So what did the Shiller CAPE of 21 for the S&P 500 Index tell us in January 2013? Given that it had a recent trend of 22 and a long-term average of 16.5, U.S. equities appeared to be neutral to extremely overvalued. The U.S. equity market’s return of nearly 30% in 2013 has pushed the Shiller CAPE toward 25; this appears decidedly expensive relative to recent and long-term levels. For emerging market (EM) equities, the Shiller CAPE stood at 15 at the start of 2013 versus its recent trend of 20.5 and long-term average of 16; EM equities thus appeared attractive to exceptionally cheap. Their –1% performance in 2013 has been one of the big disappointments for global equity investors who expected a recovery in economic growth after the great U.S. recession.
What ought we make of the Shiller CAPE’s 2013 performance and its implied 2014 prediction? Contrary to CAPE-based expectations, U.S. equities outperformed EM equities by roughly 33%. Do we shrug off this perverse outcome as a fluke, an outlier? Should we double down for 2014 by further rebalancing away from U.S. equities toward EM stocks? It certainly feels dangerous to jump on the U.S. equity bandwagon after the 2013 rally.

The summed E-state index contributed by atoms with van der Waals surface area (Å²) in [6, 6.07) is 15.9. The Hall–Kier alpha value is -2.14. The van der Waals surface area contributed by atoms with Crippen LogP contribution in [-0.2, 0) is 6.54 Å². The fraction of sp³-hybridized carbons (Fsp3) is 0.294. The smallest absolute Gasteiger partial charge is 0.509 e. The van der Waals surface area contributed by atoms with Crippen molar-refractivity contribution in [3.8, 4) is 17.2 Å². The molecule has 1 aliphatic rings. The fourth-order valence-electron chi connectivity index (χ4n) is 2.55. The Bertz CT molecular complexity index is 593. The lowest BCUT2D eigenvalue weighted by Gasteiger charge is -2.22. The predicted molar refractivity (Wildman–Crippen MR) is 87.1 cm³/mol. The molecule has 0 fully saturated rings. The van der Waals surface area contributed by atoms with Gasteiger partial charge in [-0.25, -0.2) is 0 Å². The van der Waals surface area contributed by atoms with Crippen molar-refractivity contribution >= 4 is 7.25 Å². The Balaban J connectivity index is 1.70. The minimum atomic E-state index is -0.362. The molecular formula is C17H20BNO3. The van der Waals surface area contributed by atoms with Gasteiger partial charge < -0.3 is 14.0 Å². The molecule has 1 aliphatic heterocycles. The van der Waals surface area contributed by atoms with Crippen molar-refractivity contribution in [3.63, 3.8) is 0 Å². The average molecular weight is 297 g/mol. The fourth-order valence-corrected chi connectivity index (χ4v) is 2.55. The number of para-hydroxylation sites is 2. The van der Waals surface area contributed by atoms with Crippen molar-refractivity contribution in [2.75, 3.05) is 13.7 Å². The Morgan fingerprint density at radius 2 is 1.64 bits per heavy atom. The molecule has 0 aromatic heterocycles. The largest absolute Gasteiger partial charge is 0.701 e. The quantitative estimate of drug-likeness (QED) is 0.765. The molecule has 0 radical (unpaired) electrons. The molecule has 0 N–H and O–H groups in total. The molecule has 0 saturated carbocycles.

Shiller CAPE Controversy
Of course, a discussion about the efficacy of the Shiller CAPE would be incomplete without considering the much ballyhooed disagreement between Professor Jeremy Siegel and Bob Shiller, himself, on the right way to compute the measure. The gist of Siegel’s argument is that backing out abnormal corporate earnings write-downs would make the Shiller CAPE look more compelling for U.S. equities. In reality, the controversy is groundless. Siegel wanted to rationalize the Shiller CAPE model’s underwhelming 2013 performance by recalibrating the model inputs so as to generate a buy signal for U.S. equities, retroactive to year end 2012. Siegel is Shiller’s dear friend and loyal champion; one might perhaps infer that he wanted the Shiller CAPE to work more than did Shiller himself.
Curiously, applying the same calibration method, we are likely to get a significantly more attractive buy signal for EM equities. This would, again, prompt a massive overweighting of EM equities at the expense of U.S. equities for much of 2014. Whether one sides with Professor Siegel or Professor Shiller, it does seem that, at the current Shiller CAPE, both would prefer EM equities over U.S. equities.
While we are on the subject of Nobel Laureates in finance, it is worth remembering the crowning insight of Professor Harry Markowitz, who won the prize in 1990: diversification is the ultimate free lunch in investing. Clearly, 2013 was not the year for Nobel-worthy investment ideas. This year was most unkind to diversification. The free lunch was nothing short of bitter. Excluding equities, most asset classes had near zero to negative returns for the year, as Table 1 illustrates.